Product Design Lessons

Interface Design Sketching  |   Lesson #99

Navigating to Success: Sketching Navigational Components

Learning the basics of navigational sketching!

Why should we sketch anyways?

We have access to all sorts of wonderful tools to create beautiful, functional graphical user interfaces such as Sketch, Illustrator, Photoshop, Omnigraffle and many others, so why even bother? The problem with those is you’re able to tinker, and tinkering wastes time when we’re trying to figure out in broad strokes what a navigational component looks like. Lining up all of the boxes perfectly from the start doesn’t help anyone when we haven’t fully committed to a direction. This is a process of refinement that starts from the roughest state: a sketch made of paper, a Sharpie, a highlighter and a shader. Avoiding technology beyond pen and paper is a great thing!

To quote Margaret Rhodes, “Think about the feeling of showing someone something on your phone: You’re always ready for them to hand it back. With a piece of paper ripped from a notebook, that sense of ownership isn’t a factor.” Those are all we need to start with, let’s leave the digital tools for later. For the time being let’s focus on how to sketch a basic navigation bar.

How do we sketch?

First, we need a plan of attack. We want to know what elements we’re including in the navigational component. Depending on the site or app UI we’re sketching out, we’ll want to map out what needs to be in the nav as well as the layout of the nav, i.e. top, bottom, left or right? In this case, we’re mapping out a basic top nav in a marketing site. We’ve also chosen the following links: logo, homepage, product, about, contact and sign up.

When sketching the nav on the homepage layout, we’ll usually write out all of the links, but when we’re switching between pages we have a slightly different approach. We’ll scribble out the names of the links that aren’t relevant to the current sketch to call out the page we’re working on, which is “product” in this case. Since the logo and “Sign Up” were tertiary call to actions, they get an outline along the bottom and to the right-hand side of the box. They aren’t highlighted in yellow though, since they’re not the main part of the show, we want to use that color inside of the content. The line underneath the navigational elements is also shaded to show a clear breakpoint between it and the main body content.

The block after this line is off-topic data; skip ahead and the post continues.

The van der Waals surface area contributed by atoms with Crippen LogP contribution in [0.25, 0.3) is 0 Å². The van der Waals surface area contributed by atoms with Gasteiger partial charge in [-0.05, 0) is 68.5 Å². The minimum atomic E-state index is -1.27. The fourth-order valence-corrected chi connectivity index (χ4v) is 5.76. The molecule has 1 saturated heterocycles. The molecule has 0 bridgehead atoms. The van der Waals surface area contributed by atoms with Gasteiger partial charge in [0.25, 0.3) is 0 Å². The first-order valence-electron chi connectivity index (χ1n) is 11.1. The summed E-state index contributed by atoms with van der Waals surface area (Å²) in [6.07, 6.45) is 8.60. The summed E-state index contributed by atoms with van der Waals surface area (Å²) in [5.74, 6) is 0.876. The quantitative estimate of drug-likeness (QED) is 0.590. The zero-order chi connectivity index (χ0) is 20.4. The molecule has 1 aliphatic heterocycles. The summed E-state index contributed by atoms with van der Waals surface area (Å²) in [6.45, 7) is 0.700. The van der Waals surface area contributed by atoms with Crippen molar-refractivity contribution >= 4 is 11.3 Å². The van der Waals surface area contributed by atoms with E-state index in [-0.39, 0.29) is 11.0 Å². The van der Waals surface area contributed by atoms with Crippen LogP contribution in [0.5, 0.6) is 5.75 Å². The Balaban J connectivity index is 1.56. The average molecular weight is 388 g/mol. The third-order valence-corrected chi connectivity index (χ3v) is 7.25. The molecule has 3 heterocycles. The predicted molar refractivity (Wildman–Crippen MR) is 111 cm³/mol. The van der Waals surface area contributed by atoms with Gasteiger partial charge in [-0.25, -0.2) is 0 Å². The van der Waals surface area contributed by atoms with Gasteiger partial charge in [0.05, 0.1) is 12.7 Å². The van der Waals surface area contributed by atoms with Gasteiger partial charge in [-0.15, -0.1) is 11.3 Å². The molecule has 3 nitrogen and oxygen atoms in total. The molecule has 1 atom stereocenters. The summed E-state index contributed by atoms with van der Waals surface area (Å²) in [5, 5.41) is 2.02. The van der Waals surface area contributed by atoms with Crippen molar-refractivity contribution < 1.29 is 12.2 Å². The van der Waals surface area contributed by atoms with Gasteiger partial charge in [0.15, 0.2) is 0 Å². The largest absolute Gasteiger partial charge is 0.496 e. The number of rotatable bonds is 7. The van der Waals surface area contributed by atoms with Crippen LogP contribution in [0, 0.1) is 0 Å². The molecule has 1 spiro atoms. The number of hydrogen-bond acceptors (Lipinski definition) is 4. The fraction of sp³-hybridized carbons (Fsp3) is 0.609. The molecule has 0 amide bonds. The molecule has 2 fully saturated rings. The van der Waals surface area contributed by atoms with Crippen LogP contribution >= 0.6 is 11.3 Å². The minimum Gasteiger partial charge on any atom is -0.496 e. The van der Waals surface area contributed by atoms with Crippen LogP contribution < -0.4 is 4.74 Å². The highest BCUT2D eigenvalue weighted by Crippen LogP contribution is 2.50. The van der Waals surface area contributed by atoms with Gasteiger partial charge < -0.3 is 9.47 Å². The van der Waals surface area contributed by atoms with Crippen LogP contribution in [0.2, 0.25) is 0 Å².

The Theory

Notice something about these components? There’s not much to them you say? Correct, that’s the point! We’re trying to use the most basic attention getters, i.e. contrasting text and scribbles. We’re keeping this minimalist to get the basic point across. In both of these cases, we’re only using Sharpie and a shader. We do have highlighters to bring attention to important call to actions with a touch of yellow, but it’s used very sparingly. Colors aren’t the enemy, but the more colors we use, the more complicated the sketch becomes and the more time it takes to convey our ideas through the sketch. We’re not making a piece of art, we want to experiment as quickly as possible with as many different ideas in a short period of time before moving on to the higher fidelity digital tools.


  • Keep it simple: don’t overcomplicate sketches with too much decoration and color.
  • Keep it focused: highlight the page you’re on by using the contrast of text to scribble; no need to write everything out every single time.
  • Keep it consistent: follow the common pattern set up on the initial sketch of the nav.

About the instructor


Nic oversees all aspects of Notable and helps make it awesome for ZURBians and Designers alike. He worked as a chef and cooked up a storm in the kitchen before becoming our Customer Advocate for Notable.